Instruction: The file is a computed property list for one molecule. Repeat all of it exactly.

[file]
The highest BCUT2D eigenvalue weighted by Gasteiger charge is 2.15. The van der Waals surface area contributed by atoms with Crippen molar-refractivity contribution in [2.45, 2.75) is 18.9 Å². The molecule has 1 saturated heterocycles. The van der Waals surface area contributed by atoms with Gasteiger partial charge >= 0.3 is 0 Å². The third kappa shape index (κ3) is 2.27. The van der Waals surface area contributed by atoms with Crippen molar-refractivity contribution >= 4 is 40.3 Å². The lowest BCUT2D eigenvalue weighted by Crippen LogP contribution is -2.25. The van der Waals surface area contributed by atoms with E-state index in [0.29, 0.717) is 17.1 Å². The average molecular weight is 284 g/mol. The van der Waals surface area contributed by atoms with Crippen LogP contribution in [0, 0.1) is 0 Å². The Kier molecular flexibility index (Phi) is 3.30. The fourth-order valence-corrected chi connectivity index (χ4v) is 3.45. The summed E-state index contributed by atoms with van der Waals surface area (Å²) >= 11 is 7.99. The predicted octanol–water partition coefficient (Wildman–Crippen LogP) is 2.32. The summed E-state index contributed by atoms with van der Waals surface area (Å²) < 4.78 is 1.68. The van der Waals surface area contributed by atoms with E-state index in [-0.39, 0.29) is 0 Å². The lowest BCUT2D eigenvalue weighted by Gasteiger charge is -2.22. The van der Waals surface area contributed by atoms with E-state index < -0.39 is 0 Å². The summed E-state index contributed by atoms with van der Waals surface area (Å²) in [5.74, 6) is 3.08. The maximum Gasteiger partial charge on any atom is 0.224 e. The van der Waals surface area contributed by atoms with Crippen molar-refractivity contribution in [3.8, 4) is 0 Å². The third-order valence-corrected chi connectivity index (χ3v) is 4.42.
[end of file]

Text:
The highest BCUT2D eigenvalue weighted by Gasteiger charge is 2.15. The van der Waals surface area contributed by atoms with Crippen molar-refractivity contribution in [2.45, 2.75) is 18.9 Å². The molecule has 1 saturated heterocycles. The van der Waals surface area contributed by atoms with Gasteiger partial charge >= 0.3 is 0 Å². The third kappa shape index (κ3) is 2.27. The van der Waals surface area contributed by atoms with Crippen molar-refractivity contribution >= 4 is 40.3 Å². The lowest BCUT2D eigenvalue weighted by Crippen LogP contribution is -2.25. The van der Waals surface area contributed by atoms with E-state index in [0.29, 0.717) is 17.1 Å². The average molecular weight is 284 g/mol. The van der Waals surface area contributed by atoms with Crippen LogP contribution in [0, 0.1) is 0 Å². The Kier molecular flexibility index (Phi) is 3.30. The fourth-order valence-corrected chi connectivity index (χ4v) is 3.45. The summed E-state index contributed by atoms with van der Waals surface area (Å²) >= 11 is 7.99. The predicted octanol–water partition coefficient (Wildman–Crippen LogP) is 2.32. The summed E-state index contributed by atoms with van der Waals surface area (Å²) < 4.78 is 1.68. The van der Waals surface area contributed by atoms with E-state index in [-0.39, 0.29) is 0 Å². The lowest BCUT2D eigenvalue weighted by Gasteiger charge is -2.22. The van der Waals surface area contributed by atoms with E-state index < -0.39 is 0 Å². The summed E-state index contributed by atoms with van der Waals surface area (Å²) in [5.74, 6) is 3.08. The maximum Gasteiger partial charge on any atom is 0.224 e. The van der Waals surface area contributed by atoms with Crippen molar-refractivity contribution in [3.8, 4) is 0 Å². The third-order valence-corrected chi connectivity index (χ3v) is 4.42.